Faculty Spotlight: Arun Hendi

Written by
Aimee Bronfeld, Center for Health and Wellbeing
July 30, 2021

Many researchers feel that no marker reflects the health and wellbeing of society better than life expectancy. While the United States has come a long way over the past two centuries, estimated U.S. life expectancy has declined sharply and steadily since 2010 – an alarming trend that has captured the interest of Arun Hendi, CHW affiliate and assistant professor of sociology and public affairs at Princeton University.

In a recent interview, Hendi shares his fascination with population dynamics while highlighting some of his latest research examining geographic, socioeconomic and racial inequalities in health and mortality.

Q. Tell me about your path to becoming a demographer. What sparked your interest in the field?

A. My career as a demographer was inspired by a series of serendipitous events. The earliest one occurred when I was 11 or 12 years old and came across this amazing documentary that presented Japan’s aging population as a social problem. They talked about pension fund solvency, caregiving requirements, health care spending, and political issues associated with an older population. The program included interviews with a bunch of demographers, which was my first inkling that people study populations as an occupation.

Later on, in high school, I took some math classes where I ran into predator-prey systems and differential equations for population analysis. That was probably my first exposure to the use of mathematics for addressing social problems.

The third, possibly most formative experience happened as an undergraduate at the University of Pennsylvania. The university’s Population Studies Center offered a course called “Health of Populations” taught by a preeminent demographer by the name of Samuel Preston. I never took that course, but my wife (who was my girlfriend at the time) did. I completed all of the readings along with her and thought this class, which was tied to health and health inequities, was the neatest thing in the world.

Q. I see that you received an undergraduate and Master’s degree in economics before earning an AM and Ph.D. in demography and sociology. What inspired the switch in discipline?

A. When I graduated from college, the great recession had just started, the financial collapse had just occurred, and there were very few jobs available. Part of the reason I pivoted away from economics and toward sociology and demography was a general dissatisfaction with looking at things like price mechanisms and macro-economic financial models. At that time, a lot of folks – myself included – were thinking about the broader issues facing the country. So I took stock of my ambitions and realized that I was most interested in questions of equity, such as how immigrants are faring in the country, as well as the composition of populations, increasing ethnic and racial diversity, and outcomes that result when different groups interact. While these issues relate to economics, and all of the social sciences, they are central to sociology.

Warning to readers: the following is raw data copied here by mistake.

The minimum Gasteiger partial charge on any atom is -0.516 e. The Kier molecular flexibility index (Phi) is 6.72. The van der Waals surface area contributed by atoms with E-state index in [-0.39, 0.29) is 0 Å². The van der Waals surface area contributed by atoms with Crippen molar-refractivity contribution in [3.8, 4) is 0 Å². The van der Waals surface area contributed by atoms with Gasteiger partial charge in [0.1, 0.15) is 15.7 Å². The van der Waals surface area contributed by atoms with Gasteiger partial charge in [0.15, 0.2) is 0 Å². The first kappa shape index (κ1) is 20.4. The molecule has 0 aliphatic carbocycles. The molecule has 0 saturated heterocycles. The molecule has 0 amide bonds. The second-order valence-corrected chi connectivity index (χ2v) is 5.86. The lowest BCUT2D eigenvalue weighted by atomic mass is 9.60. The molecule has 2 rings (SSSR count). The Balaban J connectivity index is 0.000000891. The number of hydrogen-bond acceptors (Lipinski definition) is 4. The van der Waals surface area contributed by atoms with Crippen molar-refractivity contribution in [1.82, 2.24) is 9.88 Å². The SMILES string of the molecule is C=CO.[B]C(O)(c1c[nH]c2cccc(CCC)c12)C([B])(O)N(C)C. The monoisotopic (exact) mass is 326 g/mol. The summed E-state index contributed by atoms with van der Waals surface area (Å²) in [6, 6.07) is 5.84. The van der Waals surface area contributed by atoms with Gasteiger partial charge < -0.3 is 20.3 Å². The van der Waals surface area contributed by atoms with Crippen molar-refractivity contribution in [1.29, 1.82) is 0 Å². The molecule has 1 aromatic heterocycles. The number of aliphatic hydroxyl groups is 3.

Rather than focusing on the minutia or nitty-gritty, sociologists and demographers zoom out to look at the big picture. We examine the social trends that have been underway for decades and how they’re shaping outcomes – in my case often related to health, but also related to other outcomes such as fertility, migration, or aging. I find that context fascinating.

Q.  To follow up on that point, why is much of your research concentrated on inequalities in health? 

A. On an intellectual level, I view health inequalities as a puzzle. Life expectancy in the U.S. has improved over the long run, even though it’s not doing well right now. In the 19th century, Americans could expect to live about 45 years; today they can expect to live around 80 years. But at the same time that we’ve seen great improvements in life expectancy, we’ve seen dramatically widening gaps between population subgroups. In particular, the most educated group of people, college graduates, are experiencing robust gains while people without a high school diploma haven’t experienced any gains at all. On the one hand, we have this overwhelmingly positive story of human progress, while on the other hand we have a starker story about the unequal distribution of that progress. This dichotomy has propelled my curiosity about changing population dynamics in the U.S. and their influence on health inequalities.

On a personal level, a lot of my childhood was spent observing inequalities. For example, when I was in elementary school, I can remember seeing kids on the school bus coating their lips with cooking grease in the winter months because they couldn’t afford lip balm. Then I had the opportunity to attend a different school in a different neighborhood and saw the other side of things. It became very apparent to me that not everyone came from the same situation, which affected me deeply.